The biggest reason is infrastructure. Just 16 percent of AirAsia's operating costs in 2016 went on "user charges": airport fees, ground operations and air traffic control.
Budget airlines are all about cheap flights — AirAsia Bhd. really brings new meaning to the term. Its non-fuel costs are the lowest in the entire industry. At 1.73 U.S. cents per available seat kilometer, they’re less than half of Ryanair Holdings Plc’s 3.59 cents and about one-sixth of the amount paid by the big three U.S. carriers, according to data compiled by Bloomberg. In deciding whether the stock deserves the one-third run-up it’s enjoyed so far this year ahead of annual results due later Tuesday, it’s worth asking how that’s possible — and more to the point, whether it’s sustainable.
Some of AirAsia’s cost edge comes from features that are common to almost all budget carriers. It buys just one type of aircraft — Airbus SE’s A320 series — and does so in vast numbers. One in 13 of the orders for the new version of the A320 are destined for AirAsia.
That has several advantages. As such a crucial customer, AirAsia’s co-founder Tony Fernandes can influence the design of new aircraft so that they’re tailored to suit his needs. When it comes time to pay the bill, he can enjoy a hefty discount off the sticker price, to the extent that almost a fifth of AirAsia’s revenue comes from operating lease income — essentially, renting planes to other airlines in the AirAsia group.
The simplicity of having a single plane means the Malaysian carrier doesn’t need to train and equip separate maintenance and flight crews for a myriad different models. The avoidance of long-haul routes means aircraft can be turned round multiple times in a day, helping them to pay for themselves quicker and reducing the risk that flight crews will have to put up in a costly hotel overnight.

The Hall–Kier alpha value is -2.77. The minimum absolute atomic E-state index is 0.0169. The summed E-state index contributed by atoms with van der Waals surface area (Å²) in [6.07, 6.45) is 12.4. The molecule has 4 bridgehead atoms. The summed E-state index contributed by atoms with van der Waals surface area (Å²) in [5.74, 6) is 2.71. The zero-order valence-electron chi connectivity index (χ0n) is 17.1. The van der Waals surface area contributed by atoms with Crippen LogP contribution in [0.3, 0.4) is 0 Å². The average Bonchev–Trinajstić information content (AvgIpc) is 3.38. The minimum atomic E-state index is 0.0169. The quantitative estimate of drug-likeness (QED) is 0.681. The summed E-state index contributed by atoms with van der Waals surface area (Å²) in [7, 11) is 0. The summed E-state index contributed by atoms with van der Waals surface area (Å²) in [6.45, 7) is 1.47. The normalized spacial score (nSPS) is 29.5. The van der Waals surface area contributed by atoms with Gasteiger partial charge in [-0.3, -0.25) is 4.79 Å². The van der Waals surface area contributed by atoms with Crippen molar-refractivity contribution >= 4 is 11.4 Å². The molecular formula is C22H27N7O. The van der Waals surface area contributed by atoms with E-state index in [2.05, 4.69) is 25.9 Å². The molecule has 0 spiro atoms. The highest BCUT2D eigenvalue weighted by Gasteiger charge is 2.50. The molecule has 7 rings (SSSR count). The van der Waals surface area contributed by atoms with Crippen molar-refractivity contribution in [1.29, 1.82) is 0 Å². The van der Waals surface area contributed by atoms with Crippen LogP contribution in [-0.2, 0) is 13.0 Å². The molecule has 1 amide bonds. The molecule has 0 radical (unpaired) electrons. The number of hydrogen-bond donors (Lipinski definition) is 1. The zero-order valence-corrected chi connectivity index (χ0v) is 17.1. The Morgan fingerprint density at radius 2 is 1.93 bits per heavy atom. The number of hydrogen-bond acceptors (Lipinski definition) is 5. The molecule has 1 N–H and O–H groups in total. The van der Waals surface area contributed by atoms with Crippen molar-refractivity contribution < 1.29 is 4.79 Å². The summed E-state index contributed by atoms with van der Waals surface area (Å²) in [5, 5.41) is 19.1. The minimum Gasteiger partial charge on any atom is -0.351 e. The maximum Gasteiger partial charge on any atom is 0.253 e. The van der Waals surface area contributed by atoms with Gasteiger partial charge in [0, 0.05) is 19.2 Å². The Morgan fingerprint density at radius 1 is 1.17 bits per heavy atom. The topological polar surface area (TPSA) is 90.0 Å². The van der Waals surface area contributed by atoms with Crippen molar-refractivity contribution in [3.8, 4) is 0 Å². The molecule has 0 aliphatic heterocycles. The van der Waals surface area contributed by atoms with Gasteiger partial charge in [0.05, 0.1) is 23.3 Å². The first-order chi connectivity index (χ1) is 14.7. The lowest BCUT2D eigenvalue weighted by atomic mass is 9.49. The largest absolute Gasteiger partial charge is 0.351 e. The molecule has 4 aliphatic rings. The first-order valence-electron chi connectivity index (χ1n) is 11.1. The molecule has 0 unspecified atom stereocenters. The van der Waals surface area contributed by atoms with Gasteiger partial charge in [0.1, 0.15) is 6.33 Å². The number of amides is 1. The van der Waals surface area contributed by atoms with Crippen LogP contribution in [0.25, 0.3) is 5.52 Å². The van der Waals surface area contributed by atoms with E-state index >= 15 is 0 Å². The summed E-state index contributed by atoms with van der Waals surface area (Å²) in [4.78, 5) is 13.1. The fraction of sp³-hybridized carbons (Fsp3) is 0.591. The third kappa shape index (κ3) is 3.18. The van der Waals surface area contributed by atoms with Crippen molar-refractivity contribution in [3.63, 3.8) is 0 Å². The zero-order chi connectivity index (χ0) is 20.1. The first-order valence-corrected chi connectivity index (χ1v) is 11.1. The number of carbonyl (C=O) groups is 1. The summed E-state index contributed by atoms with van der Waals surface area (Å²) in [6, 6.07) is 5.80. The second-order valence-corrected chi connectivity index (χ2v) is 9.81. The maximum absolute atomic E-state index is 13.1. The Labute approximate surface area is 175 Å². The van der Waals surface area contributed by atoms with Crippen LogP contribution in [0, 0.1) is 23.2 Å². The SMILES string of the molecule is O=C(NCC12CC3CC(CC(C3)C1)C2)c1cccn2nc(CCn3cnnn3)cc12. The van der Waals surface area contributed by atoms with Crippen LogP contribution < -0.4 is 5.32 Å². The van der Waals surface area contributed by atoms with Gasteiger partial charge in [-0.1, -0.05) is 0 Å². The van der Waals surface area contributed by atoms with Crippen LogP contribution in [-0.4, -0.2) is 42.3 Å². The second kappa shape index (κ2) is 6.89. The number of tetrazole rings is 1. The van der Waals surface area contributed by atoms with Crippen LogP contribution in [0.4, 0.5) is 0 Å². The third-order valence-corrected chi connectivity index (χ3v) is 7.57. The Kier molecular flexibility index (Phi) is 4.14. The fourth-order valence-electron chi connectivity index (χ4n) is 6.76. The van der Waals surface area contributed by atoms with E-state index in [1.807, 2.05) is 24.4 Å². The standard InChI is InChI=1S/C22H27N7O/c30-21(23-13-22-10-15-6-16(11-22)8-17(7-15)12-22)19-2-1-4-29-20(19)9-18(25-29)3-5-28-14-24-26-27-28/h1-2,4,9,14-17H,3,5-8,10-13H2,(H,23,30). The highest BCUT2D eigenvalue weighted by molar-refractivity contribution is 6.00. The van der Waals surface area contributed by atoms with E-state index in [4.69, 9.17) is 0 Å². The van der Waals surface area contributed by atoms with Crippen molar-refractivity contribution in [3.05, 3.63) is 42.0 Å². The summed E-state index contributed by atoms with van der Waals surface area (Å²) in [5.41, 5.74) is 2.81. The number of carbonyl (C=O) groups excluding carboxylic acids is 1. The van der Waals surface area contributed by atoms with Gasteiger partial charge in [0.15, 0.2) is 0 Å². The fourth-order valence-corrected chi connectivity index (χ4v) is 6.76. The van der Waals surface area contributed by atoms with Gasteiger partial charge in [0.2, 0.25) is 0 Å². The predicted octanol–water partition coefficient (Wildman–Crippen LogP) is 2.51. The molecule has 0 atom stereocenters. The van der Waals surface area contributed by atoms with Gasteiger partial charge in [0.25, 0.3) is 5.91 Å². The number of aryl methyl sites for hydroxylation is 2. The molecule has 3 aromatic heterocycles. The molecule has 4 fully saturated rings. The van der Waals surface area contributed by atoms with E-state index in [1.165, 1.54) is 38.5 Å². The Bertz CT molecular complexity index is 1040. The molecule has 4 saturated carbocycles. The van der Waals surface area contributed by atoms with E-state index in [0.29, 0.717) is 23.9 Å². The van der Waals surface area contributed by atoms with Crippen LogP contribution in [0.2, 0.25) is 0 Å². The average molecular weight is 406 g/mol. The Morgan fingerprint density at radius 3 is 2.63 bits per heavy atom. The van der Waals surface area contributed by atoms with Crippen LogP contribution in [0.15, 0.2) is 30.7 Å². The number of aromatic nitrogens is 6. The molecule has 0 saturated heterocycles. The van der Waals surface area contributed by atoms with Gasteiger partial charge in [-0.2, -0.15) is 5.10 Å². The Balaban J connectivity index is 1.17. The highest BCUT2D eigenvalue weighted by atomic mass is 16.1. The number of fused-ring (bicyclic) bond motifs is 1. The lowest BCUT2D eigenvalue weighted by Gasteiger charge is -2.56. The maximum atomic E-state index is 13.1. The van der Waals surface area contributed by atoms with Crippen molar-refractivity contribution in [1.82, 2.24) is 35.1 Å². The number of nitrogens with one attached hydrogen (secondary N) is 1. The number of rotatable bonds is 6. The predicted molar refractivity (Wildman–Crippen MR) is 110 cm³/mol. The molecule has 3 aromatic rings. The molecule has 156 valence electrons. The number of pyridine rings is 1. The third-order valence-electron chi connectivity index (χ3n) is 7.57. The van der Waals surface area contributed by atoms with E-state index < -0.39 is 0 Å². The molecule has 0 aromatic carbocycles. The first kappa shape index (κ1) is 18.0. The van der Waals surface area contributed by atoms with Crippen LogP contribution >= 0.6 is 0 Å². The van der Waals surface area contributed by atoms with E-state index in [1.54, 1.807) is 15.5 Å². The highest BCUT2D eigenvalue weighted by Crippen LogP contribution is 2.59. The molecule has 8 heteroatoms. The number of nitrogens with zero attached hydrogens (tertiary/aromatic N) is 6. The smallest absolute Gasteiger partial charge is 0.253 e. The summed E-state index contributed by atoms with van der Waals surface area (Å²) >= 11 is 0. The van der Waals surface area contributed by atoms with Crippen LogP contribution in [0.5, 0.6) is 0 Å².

Single-class cabins filled with passengers who pay handsomely for their airport check-in, seat allocation and warmed-through nasi lemak means that complexity is minimized. It also maximizes ancillary sales, which make up roughly another fifth of revenue.
That only explains the difference between a full-service and a low-cost carrier, though. How is AirAsia undercutting even the likes of Ryanair?
The biggest reason is infrastructure. Just 16 percent of AirAsia’s operating costs in 2016 went on “user charges”: airport fees, ground operations and air traffic control. At EasyJet Plc, the figure is close to 40 percent, and even at Ryanair, which obsessively seeks out low-cost regional airports, it’s around 30 percent.
That makes sense in a southeast Asian market that’s still only just beginning to experience low-cost travel. Airports in relative backwaters like Bintulu, Pontianak or Hat Yai aren’t going to charge what would be demanded in their respective capitals of Kuala Lumpur, Jakarta or Bangkok, so airlines that funnel traffic to those destinations are able to reduce their cost base.
Another advantage is geographic. Relative to Europe and the U.S., major destinations in Asia are relatively far apart and low-cost carrier routes are concomitantly long. The average AirAsia passenger flew about 1,300 kilometers in the 12 months through September, compared to 1,100 kilometers at EasyJet.
That matters because taxiing, take-off and landing consume an outsized portion of fuel. Shorter hops where more time is spent climbing and descending are some of the least fuel-efficient flights out there.
At just 0.95 cents per available seat kilometer, AirAsia’s fuel costs are among the lowest in the industry. EasyJet pays about 1.4 cents, while Ryanair’s array of short-haul destinations give it an eye-watering 2.14 cents.
The bigger issue is how long this model can continue. Not all elements of AirAsia’s cost base are cheap. In contrast to the penny-pinching that’s set Ryanair’s staff at the throats of management in recent months, AirAsia’s employee costs are relatively high for a budget carrier, accounting for about 14.4 percent of revenue.
Non-cash expenditure on that massive fleet doesn’t come cheap, either. Depreciation charges amounted to almost 13 percent of revenue in the 12 months through September, more than double the median among the 91 airlines for which Bloomberg has data.
Most importantly, there’s the question of how long those ultra-low airport and traffic charges can continue. AirAsia has done magnificently from getting in at the ground level of its region’s discount-travel boom, but at present, its profits depend in large measure on airports resisting the lure of higher rents.
Once Asia’s airports wake up to the cash machine the growth of low-cost aviation represents, the sky on that line-item could really be the limit.